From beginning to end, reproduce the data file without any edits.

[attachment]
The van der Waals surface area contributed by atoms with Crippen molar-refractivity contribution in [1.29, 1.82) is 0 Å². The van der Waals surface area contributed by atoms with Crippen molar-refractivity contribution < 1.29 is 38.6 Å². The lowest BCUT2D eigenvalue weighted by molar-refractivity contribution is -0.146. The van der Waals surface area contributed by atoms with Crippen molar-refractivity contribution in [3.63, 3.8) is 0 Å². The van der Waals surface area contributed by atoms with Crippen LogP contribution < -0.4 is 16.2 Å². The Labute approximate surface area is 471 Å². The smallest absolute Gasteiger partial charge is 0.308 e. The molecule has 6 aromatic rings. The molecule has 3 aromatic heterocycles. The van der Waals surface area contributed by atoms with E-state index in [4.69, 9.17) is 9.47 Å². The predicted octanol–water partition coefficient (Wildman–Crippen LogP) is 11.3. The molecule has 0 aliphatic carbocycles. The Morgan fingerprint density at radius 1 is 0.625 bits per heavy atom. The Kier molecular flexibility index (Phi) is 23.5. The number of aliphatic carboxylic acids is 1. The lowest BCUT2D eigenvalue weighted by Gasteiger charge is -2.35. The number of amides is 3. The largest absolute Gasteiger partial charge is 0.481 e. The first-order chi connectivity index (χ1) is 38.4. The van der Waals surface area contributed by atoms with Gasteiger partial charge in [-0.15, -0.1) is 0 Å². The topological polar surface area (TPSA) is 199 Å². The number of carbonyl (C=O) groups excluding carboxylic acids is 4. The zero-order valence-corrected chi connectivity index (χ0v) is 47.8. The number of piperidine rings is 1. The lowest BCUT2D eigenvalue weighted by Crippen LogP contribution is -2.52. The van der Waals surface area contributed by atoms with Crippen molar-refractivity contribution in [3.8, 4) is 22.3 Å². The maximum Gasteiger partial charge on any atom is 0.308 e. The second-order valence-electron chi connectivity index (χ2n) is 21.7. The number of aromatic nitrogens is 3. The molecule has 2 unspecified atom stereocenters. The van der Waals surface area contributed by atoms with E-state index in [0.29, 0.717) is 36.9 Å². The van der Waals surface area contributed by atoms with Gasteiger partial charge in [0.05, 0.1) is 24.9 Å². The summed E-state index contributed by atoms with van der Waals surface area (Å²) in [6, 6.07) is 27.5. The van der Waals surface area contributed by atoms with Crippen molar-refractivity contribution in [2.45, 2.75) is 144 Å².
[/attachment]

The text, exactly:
The van der Waals surface area contributed by atoms with Crippen molar-refractivity contribution in [1.29, 1.82) is 0 Å². The van der Waals surface area contributed by atoms with Crippen molar-refractivity contribution < 1.29 is 38.6 Å². The lowest BCUT2D eigenvalue weighted by molar-refractivity contribution is -0.146. The van der Waals surface area contributed by atoms with Crippen molar-refractivity contribution in [3.63, 3.8) is 0 Å². The van der Waals surface area contributed by atoms with Crippen LogP contribution < -0.4 is 16.2 Å². The Labute approximate surface area is 471 Å². The smallest absolute Gasteiger partial charge is 0.308 e. The molecule has 6 aromatic rings. The molecule has 3 aromatic heterocycles. The van der Waals surface area contributed by atoms with E-state index in [4.69, 9.17) is 9.47 Å². The predicted octanol–water partition coefficient (Wildman–Crippen LogP) is 11.3. The molecule has 0 aliphatic carbocycles. The Morgan fingerprint density at radius 1 is 0.625 bits per heavy atom. The Kier molecular flexibility index (Phi) is 23.5. The number of aliphatic carboxylic acids is 1. The lowest BCUT2D eigenvalue weighted by Gasteiger charge is -2.35. The number of amides is 3. The largest absolute Gasteiger partial charge is 0.481 e. The first-order chi connectivity index (χ1) is 38.4. The van der Waals surface area contributed by atoms with Gasteiger partial charge in [-0.15, -0.1) is 0 Å². The topological polar surface area (TPSA) is 199 Å². The number of carbonyl (C=O) groups excluding carboxylic acids is 4. The zero-order valence-corrected chi connectivity index (χ0v) is 47.8. The number of piperidine rings is 1. The lowest BCUT2D eigenvalue weighted by Crippen LogP contribution is -2.52. The van der Waals surface area contributed by atoms with Crippen molar-refractivity contribution in [3.8, 4) is 22.3 Å². The maximum Gasteiger partial charge on any atom is 0.308 e. The second-order valence-electron chi connectivity index (χ2n) is 21.7. The number of aromatic nitrogens is 3. The molecule has 2 unspecified atom stereocenters. The van der Waals surface area contributed by atoms with E-state index in [0.29, 0.717) is 36.9 Å². The van der Waals surface area contributed by atoms with Gasteiger partial charge in [0.05, 0.1) is 24.9 Å². The summed E-state index contributed by atoms with van der Waals surface area (Å²) in [6, 6.07) is 27.5. The van der Waals surface area contributed by atoms with Crippen molar-refractivity contribution in [2.45, 2.75) is 144 Å².